On May 13, a Massachusetts-based custody bank entered into a deferred prosecution agreement (agreement) with the DOJ related to a criminal indictment for a single count of conspiracy to commit wire fraud. According to the DOJ’s press release, the bank acknowledged that, from at least 1998 through 2015, it, along with eight co-conspirator bank executives (collectively, “defendants”), defrauded clients of more than $290 million by charging hidden markups to out-of-pocket (OOP) expenses “on top of fees that the clients had agreed to pay the bank, and despite written agreements that caused clients to believe the expenses would be passed through to them without a markup.”
Under the terms of the agreement, the bank agreed to (i) pay a $115 million monetary penalty; (ii) continue to cooperate with the U.S. Attorney’s Office; (iii) enhance its compliance practices; and (iv) hire an independent compliance and business ethics monitor for two years. The DOJ credited the bank for (i) voluntarily disclosing its misconduct; (ii) cooperating with the DOJ’s investigation; (iii) undertaking remedial measures to enhance its compliance program and to ensure consequences for individuals and business units involved in the misconduct; (iv) reimbursing affected clients for the overbilled amounts; and (v) previously paying $88 million in civil money penalties to the SEC and $8.575 million in civil penalties to state regulators.
On May 14, the U.S. Court of Appeals for the Ninth Circuit denied en banc rehearing of CFPB v. Seila Law, LLC. As previously covered by InfoBytes, following remand from the U.S. Supreme Court, a three-judge panel of the 9th Circuit had reaffirmed a district court order granting the CFPB’s petition to enforce a civil investigative demand (CID) sent to Seila Law. The panel wrote that “Director Kraninger’s ratification [of the CID] remedied any constitutional injury that Seila Law may have suffered due to the manner in which the CFPB was originally structured. Seila Law’s only cognizable injury arose from the fact that the agency issued the CID and pursued its enforcement while headed by a Director who was improperly insulated from the President’s removal authority. Any concerns that Seila Law might have had about being subjected to investigation without adequate presidential oversight and control had now been resolved. A Director well aware that she may be removed by the President at will had ratified her predecessors’ earlier decisions to issue and enforce the CID.”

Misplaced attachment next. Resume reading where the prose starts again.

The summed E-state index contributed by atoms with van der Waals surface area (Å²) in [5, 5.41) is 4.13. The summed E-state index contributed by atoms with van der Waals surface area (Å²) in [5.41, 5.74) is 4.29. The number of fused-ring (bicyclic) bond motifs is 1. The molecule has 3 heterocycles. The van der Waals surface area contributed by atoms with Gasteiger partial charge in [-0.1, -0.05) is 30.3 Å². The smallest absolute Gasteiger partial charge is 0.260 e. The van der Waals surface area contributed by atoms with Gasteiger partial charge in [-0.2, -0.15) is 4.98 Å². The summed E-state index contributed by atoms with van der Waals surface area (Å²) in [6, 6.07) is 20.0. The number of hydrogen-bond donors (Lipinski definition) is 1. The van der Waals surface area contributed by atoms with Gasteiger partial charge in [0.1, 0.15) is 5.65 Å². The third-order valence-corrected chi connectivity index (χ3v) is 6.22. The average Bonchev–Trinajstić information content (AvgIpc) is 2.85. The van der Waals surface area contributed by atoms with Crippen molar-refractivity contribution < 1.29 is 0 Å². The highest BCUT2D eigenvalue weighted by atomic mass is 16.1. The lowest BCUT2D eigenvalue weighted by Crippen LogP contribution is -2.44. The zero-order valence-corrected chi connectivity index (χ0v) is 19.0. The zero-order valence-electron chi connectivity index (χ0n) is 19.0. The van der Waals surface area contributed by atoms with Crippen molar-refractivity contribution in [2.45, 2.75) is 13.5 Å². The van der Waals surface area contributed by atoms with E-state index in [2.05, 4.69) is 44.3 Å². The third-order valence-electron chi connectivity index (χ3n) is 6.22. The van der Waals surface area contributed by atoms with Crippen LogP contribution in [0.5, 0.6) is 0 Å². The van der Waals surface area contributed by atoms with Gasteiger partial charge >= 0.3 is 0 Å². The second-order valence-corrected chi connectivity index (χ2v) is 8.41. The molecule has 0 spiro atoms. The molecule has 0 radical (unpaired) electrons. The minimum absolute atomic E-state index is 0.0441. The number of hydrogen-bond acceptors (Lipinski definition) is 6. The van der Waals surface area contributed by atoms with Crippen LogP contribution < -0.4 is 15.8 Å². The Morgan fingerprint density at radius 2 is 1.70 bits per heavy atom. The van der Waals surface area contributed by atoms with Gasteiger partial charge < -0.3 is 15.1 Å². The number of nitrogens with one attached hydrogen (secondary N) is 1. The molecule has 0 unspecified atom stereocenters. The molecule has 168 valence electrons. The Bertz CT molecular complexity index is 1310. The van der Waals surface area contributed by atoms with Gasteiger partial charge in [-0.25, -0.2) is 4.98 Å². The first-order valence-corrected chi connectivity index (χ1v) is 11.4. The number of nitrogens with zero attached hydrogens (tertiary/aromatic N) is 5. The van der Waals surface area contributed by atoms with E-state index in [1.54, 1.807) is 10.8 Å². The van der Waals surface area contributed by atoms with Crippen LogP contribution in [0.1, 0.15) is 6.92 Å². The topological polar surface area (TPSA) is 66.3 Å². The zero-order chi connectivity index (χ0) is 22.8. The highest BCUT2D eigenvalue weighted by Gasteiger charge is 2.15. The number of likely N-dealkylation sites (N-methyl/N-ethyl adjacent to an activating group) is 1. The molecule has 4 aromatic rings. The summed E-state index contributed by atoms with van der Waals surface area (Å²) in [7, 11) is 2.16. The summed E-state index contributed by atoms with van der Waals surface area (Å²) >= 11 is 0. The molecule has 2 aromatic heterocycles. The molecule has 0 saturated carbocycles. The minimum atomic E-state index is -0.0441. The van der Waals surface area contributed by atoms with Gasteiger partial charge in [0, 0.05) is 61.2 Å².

Judge Bumatay, joined by three other circuit judges, dissented from denial of en banc rehearing, arguing that “[o]ur court’s decision to deny rehearing en banc effectively means that Seila Law is entitled to no relief from the harms inflicted by an unaccountable and unchecked federal agency. Thus, while David slayed the giant, Goliath still wins.” Judge Bumatay further stressed that the doctrine of ratification does not permit the Bureau to “retroactively gift itself power that it lacked,” concluding that the panel’s condoning of the Bureau’s “power grab was erroneous.”
On May 13, the U.S. District Court for the Northern District California preliminarily approved a class action settlement, resolving allegations that a California-based online designer marketplace failed to protect customers’ personal information from a computer hacking group in a May 2020 data breach. The plaintiffs asserted negligence and brought claims under California’s Consumer Privacy Act and Unfair Competition Law after plaintiffs launched an investigation into the cybersecurity incident. The preliminary settlement requires the company to establish a $5 million settlement fund, which would “provide for an estimated $43 payment per participating class member, two years of credit monitoring, and identity restoration services.” The company must also implement several business practice changes to enhance security, including enhancing password protection and implementing a policy regarding minimizing the retention of customers’ personally identifiable information. The settlement also notes that “members subject to identity theft can also obtain fraud resolution assistance to dispute transactions, mediate calls with merchants, and implement fraud alerts.” Class members who do not agree to the settlement may opt out of the settlement by September 16.